In the Army we are having problems with motorcycle accidents as well. I can say without much fear of contradiction that most of the people involved in those accidents were told numerous times about the dangers of unsafe acts while riding their bikes, they then chose for whatever reason to go out and do things which got themselves hurt or killed. While there were some that were minding their own business and doing all the right things and still got hurt they are in the vast minority. So what can you do?

Then we have the PC police. From CDR Salamander comes this tale of debauchery amongst Naval Aviators (I know whoda' thunk it).

The Electronic Warfare EF-18G is officially known as the "Growler." Hmmmmm - words have meaning. What is the definition of "Growler" for the rest of the world? Well the answer is complicated, in the UK it means this,
growler - This term has two suggested meaning from two different people. The first is a slang name for vagina, i.e.. "I'd love to see her growler". ... The other meaning is: the sort of person who is very drunk in a pub and is looking for a fight, maybe a mad looking bloke sitting at the bar staring at people.

On this side of the pond, it means this,
growler - Defecation causing extreme pain, and audible growling sounds, i.e. "After eating that Mexican food, I took a serious growler."
Of course, when "Growler" was announced as the name for the EF-18G it was well known what the underground meaning of "Growler" was before the aircraft was named - warnings were sent up - but "they " did it anyway. Right away, most Gen X and below started giggl'n and hated the name, but the Boomers in charge just thought having the "G" in EF-18G combined with the old EA-6B name "Prowler" was just too cute not to combine. Few under CAPT thought it was a good idea.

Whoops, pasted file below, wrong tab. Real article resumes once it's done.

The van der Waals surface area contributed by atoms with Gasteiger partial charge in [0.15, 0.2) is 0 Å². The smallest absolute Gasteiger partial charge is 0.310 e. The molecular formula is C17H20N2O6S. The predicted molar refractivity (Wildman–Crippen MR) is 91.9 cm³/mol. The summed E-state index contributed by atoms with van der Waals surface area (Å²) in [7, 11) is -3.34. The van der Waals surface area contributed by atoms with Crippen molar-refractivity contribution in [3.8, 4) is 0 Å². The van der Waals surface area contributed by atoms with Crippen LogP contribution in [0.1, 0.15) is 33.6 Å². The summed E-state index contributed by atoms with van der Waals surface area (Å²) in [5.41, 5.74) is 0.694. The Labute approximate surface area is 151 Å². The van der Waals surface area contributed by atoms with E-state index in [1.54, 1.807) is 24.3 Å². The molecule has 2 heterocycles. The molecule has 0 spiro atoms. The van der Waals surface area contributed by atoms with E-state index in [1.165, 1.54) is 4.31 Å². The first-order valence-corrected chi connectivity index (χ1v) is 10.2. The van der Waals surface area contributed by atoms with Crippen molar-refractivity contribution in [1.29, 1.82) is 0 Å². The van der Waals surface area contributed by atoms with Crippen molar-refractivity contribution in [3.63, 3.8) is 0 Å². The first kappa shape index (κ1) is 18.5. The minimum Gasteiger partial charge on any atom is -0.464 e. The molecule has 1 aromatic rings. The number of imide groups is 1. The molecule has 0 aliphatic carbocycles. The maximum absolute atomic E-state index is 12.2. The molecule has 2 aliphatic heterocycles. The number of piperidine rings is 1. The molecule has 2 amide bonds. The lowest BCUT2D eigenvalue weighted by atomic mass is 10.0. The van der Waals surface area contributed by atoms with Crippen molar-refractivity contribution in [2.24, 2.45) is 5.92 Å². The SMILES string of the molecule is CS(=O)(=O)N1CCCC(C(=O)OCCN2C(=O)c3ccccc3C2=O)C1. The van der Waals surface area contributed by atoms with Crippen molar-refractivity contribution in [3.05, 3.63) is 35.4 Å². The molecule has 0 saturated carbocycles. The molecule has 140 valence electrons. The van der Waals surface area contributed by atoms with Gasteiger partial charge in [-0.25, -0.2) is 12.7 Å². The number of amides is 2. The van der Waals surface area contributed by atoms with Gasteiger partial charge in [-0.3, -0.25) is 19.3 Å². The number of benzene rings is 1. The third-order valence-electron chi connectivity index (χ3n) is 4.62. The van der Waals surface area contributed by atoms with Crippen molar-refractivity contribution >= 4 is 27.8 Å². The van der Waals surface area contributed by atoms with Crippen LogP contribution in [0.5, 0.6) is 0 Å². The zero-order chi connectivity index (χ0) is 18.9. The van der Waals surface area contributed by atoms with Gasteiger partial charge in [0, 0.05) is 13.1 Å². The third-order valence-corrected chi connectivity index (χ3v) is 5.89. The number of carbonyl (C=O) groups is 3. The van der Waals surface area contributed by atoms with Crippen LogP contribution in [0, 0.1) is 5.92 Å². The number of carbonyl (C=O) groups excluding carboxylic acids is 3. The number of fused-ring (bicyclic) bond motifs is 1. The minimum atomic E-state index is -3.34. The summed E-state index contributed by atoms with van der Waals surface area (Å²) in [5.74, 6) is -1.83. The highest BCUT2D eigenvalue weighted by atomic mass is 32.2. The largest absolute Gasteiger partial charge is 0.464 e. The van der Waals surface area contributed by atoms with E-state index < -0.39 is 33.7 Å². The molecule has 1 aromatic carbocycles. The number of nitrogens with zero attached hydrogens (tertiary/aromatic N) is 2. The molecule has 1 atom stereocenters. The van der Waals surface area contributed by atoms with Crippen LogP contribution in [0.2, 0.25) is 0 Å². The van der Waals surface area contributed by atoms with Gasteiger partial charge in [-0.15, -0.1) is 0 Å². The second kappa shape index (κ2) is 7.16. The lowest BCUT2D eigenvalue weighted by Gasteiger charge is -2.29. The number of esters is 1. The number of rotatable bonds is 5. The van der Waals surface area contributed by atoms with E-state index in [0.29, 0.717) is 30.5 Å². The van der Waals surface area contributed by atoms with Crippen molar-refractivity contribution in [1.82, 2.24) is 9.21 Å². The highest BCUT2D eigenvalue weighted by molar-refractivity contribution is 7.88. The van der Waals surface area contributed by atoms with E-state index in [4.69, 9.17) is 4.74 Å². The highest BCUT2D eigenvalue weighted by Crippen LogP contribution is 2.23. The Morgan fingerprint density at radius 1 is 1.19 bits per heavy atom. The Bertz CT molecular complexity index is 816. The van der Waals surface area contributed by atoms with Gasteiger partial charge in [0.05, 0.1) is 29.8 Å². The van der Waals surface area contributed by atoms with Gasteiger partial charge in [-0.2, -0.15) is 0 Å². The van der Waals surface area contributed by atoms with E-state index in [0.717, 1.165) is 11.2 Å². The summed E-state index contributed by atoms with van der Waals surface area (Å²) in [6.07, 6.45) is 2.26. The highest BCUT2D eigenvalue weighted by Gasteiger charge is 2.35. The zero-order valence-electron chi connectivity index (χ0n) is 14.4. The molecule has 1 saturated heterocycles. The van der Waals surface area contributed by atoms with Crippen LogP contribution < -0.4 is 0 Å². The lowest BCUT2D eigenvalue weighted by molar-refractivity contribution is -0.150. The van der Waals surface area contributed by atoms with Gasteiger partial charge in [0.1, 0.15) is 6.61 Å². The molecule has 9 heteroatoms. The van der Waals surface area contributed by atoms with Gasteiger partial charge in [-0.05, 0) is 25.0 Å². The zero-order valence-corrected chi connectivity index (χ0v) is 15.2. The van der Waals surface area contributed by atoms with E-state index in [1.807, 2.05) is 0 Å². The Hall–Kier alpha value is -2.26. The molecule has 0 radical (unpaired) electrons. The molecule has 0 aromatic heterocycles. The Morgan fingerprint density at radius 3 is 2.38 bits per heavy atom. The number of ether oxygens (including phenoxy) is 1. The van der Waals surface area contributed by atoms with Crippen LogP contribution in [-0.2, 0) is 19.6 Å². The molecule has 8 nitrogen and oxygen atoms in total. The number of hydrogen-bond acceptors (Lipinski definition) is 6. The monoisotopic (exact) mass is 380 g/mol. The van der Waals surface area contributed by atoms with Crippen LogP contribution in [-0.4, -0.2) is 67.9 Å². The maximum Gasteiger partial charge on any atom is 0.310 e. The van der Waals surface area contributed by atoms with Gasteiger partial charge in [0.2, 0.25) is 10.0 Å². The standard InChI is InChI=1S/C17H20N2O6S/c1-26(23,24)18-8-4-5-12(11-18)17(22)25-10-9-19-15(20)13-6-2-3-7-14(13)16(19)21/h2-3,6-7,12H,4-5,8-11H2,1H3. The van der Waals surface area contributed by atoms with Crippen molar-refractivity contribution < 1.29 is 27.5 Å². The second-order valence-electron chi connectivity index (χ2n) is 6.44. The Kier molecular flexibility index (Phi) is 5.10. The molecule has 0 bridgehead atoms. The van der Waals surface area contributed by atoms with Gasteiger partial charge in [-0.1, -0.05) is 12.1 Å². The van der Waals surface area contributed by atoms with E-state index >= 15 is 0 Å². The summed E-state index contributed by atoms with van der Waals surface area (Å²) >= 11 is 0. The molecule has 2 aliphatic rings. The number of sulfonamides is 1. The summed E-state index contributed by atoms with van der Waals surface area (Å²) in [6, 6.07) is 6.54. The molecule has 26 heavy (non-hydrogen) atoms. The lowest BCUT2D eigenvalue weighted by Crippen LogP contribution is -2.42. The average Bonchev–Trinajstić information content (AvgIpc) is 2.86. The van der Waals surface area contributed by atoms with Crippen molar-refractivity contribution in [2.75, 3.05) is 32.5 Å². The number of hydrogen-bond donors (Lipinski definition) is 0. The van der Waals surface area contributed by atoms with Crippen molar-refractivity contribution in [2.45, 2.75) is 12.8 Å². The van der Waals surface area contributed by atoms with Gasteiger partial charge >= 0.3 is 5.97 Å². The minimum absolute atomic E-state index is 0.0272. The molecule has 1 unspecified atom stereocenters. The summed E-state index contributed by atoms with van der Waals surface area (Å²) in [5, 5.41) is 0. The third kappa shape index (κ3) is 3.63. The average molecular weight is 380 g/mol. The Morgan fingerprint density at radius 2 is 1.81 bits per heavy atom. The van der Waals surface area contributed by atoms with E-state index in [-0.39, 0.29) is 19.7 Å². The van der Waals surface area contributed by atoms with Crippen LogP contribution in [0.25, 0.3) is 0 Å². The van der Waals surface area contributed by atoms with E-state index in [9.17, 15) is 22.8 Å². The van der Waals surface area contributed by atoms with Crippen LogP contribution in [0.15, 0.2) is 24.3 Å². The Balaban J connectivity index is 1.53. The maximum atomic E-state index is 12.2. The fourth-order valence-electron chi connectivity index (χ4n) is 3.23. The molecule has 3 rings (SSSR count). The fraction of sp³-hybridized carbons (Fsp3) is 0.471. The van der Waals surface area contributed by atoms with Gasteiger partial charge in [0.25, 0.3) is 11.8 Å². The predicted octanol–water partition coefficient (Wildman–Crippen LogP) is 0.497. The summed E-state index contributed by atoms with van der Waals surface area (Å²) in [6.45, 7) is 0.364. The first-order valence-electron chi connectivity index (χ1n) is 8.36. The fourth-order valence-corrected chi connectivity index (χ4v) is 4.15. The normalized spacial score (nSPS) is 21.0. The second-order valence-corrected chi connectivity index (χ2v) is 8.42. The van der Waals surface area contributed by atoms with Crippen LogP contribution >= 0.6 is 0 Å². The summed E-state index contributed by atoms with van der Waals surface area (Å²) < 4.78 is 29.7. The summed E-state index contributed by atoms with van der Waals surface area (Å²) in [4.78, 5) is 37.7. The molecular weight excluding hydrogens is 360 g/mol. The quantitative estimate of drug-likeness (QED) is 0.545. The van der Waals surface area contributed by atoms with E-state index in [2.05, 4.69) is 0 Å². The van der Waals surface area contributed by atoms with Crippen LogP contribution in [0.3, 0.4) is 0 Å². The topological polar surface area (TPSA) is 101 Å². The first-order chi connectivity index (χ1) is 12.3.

As we expect from those with the personality to want to fly off carriers - the proud but disgusted JOs with the attitude Naval Aviators as known for stepped into the lexicon for other options. That is when "Shocker" came up.

"Shocker" seems an interesting and noble name perhaps, if for no other reason besides being an electronic bird.

Look at those patches at the top of the post; do they seem shocking and in poor taste?

To the Navy, a pinkie standing out with the index and middle finger out and the ring finger in usually means, "I didn't listen to the safety guys and kept my wedding ring on when underway."

Well, for the unenlightened out there "the shocker" is a hand gesture with sexual connotations the shocker patch has been banned. If you had no idea what the shocker was or even if you do would you be offended if members of the armed forces of the good ole' US of A wore a patch that looked like this?

To be honest I've seen and actually worn worse (tastefully speaking) patches. Honestly don't people have better things to do? Isn't there a war to be won or something?

Obviously a photoshop, but in light of this story both funny and appropriate.